The Psych Behind The “Like”There is a psychology behind these social platforms; “likes” and the refreshing of apps serve as a reward system to the brain. The desire and demand for more screen time are positively reinforced by the amount of likes, comments, and follow requests children receive, which is otherwise known as the pleasure principle.
As they use their devices, dopamine — the “feel good” neurotransmitter that plays a role in addiction — is released in the brain, which makes the need to be using a device feel uncontrollable. Have you ever tried pulling your son away from his gaming console or taking your daughter’s phone away? I have. They act like it is the end of the world and that they will die without it.
“No one can serve two masters; for either he will hate the one and love the other, or else he will be loyal to the one and despise the other.” –Matthew 6:24
Another drawback in the era of the “screenager” is that excessive screen time impedes on children’s social development. Our children are now establishing relationships — friendships and even romantic connections — through online gaming and followers on social media. They would rather text and express their feelings through the use of emojis than have an in-person conversation. According to a 2017 global study
conducted by LivePerson, Inc., “a majority of Gen Z and Millennials (65%) communicate with each other more often digitally than in person.”
As a result of this reality, children are losing the ability to learn social cues through facial expressions and voice fluctuation. It is difficult for them to show their friend empathy when they’re so used to looking down at their phone instead of looking into people’s eyes. Emotional regulation and the development of coping skills also become hindered when they do not learn how to communicate and process their emotions face-to-face.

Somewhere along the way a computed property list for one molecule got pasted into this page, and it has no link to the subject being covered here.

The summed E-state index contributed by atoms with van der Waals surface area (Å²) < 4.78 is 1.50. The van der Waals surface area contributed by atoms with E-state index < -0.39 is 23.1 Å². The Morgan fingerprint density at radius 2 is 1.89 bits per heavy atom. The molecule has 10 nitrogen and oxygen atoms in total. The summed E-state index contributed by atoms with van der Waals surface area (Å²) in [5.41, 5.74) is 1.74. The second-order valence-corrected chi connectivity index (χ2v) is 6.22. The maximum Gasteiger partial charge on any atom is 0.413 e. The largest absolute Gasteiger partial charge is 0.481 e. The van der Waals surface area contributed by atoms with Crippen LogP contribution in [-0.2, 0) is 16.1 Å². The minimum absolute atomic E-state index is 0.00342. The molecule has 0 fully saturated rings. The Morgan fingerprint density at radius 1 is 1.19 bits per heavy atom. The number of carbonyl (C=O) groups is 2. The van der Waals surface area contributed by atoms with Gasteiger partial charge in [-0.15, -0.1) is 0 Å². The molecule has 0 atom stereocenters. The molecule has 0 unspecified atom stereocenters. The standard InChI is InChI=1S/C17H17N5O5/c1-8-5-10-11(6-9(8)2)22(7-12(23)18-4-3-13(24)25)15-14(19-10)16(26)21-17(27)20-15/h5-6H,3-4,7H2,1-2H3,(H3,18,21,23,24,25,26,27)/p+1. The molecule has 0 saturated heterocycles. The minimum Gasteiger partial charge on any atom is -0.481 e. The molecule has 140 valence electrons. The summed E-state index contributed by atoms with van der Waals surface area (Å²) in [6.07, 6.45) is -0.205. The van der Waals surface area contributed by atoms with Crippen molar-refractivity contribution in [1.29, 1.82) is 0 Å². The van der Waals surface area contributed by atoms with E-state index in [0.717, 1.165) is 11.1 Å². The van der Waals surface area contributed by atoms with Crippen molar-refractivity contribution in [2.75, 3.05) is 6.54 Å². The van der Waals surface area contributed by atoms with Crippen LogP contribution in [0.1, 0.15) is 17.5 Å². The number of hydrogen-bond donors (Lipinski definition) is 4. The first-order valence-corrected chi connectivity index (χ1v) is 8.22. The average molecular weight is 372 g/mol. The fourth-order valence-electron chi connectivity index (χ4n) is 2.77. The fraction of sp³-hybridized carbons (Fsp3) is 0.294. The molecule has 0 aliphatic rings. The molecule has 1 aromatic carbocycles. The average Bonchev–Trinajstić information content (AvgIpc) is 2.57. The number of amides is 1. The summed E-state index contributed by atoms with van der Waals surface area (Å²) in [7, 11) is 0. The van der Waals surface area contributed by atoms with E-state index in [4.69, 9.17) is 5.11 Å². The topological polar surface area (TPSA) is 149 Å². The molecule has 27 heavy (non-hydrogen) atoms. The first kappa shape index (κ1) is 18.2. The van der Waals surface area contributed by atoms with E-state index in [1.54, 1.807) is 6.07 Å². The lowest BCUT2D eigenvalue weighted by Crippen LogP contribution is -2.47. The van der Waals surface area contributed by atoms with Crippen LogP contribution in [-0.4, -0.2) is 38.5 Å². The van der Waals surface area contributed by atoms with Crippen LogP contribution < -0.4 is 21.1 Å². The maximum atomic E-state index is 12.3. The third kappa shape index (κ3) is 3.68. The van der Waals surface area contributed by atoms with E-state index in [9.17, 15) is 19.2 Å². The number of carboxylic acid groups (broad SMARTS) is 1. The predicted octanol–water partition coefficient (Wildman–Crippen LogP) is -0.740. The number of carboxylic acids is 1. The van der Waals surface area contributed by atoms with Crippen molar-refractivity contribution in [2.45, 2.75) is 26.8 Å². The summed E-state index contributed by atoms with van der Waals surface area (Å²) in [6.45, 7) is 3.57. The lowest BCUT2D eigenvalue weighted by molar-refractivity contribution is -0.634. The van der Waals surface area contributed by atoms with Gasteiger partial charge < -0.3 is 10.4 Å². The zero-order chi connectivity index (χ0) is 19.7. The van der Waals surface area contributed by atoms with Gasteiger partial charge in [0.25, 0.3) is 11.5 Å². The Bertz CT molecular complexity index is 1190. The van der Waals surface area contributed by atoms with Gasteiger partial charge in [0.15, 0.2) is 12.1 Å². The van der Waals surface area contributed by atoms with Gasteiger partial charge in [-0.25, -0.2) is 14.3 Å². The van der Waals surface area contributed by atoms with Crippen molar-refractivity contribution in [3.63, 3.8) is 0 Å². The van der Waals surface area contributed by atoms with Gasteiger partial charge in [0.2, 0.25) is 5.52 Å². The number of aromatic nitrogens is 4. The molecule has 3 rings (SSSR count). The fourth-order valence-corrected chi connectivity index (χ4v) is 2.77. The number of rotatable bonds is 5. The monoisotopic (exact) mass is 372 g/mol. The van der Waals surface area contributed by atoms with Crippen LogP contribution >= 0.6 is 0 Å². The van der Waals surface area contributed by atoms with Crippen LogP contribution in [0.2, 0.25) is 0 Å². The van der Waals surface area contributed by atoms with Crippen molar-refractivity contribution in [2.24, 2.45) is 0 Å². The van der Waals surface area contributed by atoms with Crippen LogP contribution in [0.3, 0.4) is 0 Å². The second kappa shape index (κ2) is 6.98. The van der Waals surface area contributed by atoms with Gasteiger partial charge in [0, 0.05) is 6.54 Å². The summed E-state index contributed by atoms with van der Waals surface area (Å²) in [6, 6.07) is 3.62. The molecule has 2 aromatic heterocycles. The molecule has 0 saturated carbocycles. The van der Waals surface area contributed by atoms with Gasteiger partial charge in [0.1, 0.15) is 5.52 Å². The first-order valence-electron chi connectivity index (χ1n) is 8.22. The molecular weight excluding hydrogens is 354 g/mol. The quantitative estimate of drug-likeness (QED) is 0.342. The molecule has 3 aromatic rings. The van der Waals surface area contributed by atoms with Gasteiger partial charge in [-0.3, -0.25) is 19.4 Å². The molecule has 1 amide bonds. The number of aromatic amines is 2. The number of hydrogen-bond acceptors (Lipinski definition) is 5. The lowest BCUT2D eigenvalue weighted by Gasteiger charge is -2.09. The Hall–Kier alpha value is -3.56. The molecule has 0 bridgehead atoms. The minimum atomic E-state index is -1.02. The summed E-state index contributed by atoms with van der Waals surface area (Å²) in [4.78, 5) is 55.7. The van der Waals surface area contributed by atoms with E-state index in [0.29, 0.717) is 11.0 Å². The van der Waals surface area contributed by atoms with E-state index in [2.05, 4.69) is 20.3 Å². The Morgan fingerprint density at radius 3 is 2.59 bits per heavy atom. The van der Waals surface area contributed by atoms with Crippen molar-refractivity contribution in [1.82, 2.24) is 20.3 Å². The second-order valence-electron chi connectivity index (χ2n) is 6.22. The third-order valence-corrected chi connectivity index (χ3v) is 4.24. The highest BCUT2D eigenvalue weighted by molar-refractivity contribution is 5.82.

A Problem With SolutionsSo how can we avoid raising a screenager? Here are five tips I recommend for regulating screen time in your household.
Delay the DeviceWhen a child receives a phone is a parent’s personal decision, however, I recommend waiting until at least the end of your child’s eighth grade year. This not only provides them with an opportunity to mature, but it also protects their brains. Wait Until 8th studies have shown that the use of smartphones among youth significantly affects their academic performance. Not only does it serve as a distraction, but it also affects their cognitive development.
Here at Calvary Christian Academy, middle school students are not permitted to use cell phones during the school day, and high school students are not permitted to use them in the classroom. This policy minimizes distraction and encourages academic, spiritual, and social growth.
Adjust Screen Time SettingsMost smartphones have screen time settings that will allow you as a parent to schedule downtime (times during the day when certain apps cannot be accessed) as well as time limits on apps. SMS (texting) and FaceTime communication can even be blocked. These healthy boundaries may aid in avoiding arguments and conflict with your child if you typically collect their phone before bedtime.
Institute a Tech TimeoutSometimes, we just need a prolonged break from our screens. Consider instituting a no tech until after dinner or no tech in the car policy. In turn, more attention can be given to family conversation, responsibilities (e.g., homework and chores), and spending time with Jesus.